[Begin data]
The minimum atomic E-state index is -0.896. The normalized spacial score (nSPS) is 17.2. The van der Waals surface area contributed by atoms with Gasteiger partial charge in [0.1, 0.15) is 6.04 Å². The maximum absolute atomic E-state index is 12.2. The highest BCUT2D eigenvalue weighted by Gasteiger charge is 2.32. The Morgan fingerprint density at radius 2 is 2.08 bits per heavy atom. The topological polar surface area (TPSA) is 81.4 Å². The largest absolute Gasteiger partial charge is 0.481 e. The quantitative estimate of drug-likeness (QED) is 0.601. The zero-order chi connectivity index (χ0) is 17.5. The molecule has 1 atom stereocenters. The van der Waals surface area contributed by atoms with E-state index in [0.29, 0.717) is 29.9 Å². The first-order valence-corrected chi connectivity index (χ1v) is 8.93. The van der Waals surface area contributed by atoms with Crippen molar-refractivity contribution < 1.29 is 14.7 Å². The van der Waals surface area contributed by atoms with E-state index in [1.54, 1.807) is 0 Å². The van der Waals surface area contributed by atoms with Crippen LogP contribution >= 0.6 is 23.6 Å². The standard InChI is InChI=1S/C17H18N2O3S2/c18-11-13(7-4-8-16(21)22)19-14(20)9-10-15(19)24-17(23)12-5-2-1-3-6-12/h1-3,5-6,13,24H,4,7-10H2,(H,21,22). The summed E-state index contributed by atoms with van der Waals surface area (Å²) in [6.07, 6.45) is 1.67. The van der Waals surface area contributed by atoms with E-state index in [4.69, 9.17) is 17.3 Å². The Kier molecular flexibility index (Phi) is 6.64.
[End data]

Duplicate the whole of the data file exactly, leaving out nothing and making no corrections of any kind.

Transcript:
The minimum atomic E-state index is -0.896. The normalized spacial score (nSPS) is 17.2. The van der Waals surface area contributed by atoms with Gasteiger partial charge in [0.1, 0.15) is 6.04 Å². The maximum absolute atomic E-state index is 12.2. The highest BCUT2D eigenvalue weighted by Gasteiger charge is 2.32. The Morgan fingerprint density at radius 2 is 2.08 bits per heavy atom. The topological polar surface area (TPSA) is 81.4 Å². The largest absolute Gasteiger partial charge is 0.481 e. The quantitative estimate of drug-likeness (QED) is 0.601. The zero-order chi connectivity index (χ0) is 17.5. The molecule has 1 atom stereocenters. The van der Waals surface area contributed by atoms with E-state index in [0.29, 0.717) is 29.9 Å². The first-order valence-corrected chi connectivity index (χ1v) is 8.93. The van der Waals surface area contributed by atoms with Crippen molar-refractivity contribution < 1.29 is 14.7 Å². The van der Waals surface area contributed by atoms with E-state index in [1.54, 1.807) is 0 Å². The van der Waals surface area contributed by atoms with Crippen LogP contribution >= 0.6 is 23.6 Å². The standard InChI is InChI=1S/C17H18N2O3S2/c18-11-13(7-4-8-16(21)22)19-14(20)9-10-15(19)24-17(23)12-5-2-1-3-6-12/h1-3,5-6,13,24H,4,7-10H2,(H,21,22). The summed E-state index contributed by atoms with van der Waals surface area (Å²) in [6.07, 6.45) is 1.67. The van der Waals surface area contributed by atoms with E-state index in [4.69, 9.17) is 17.3 Å². The Kier molecular flexibility index (Phi) is 6.64.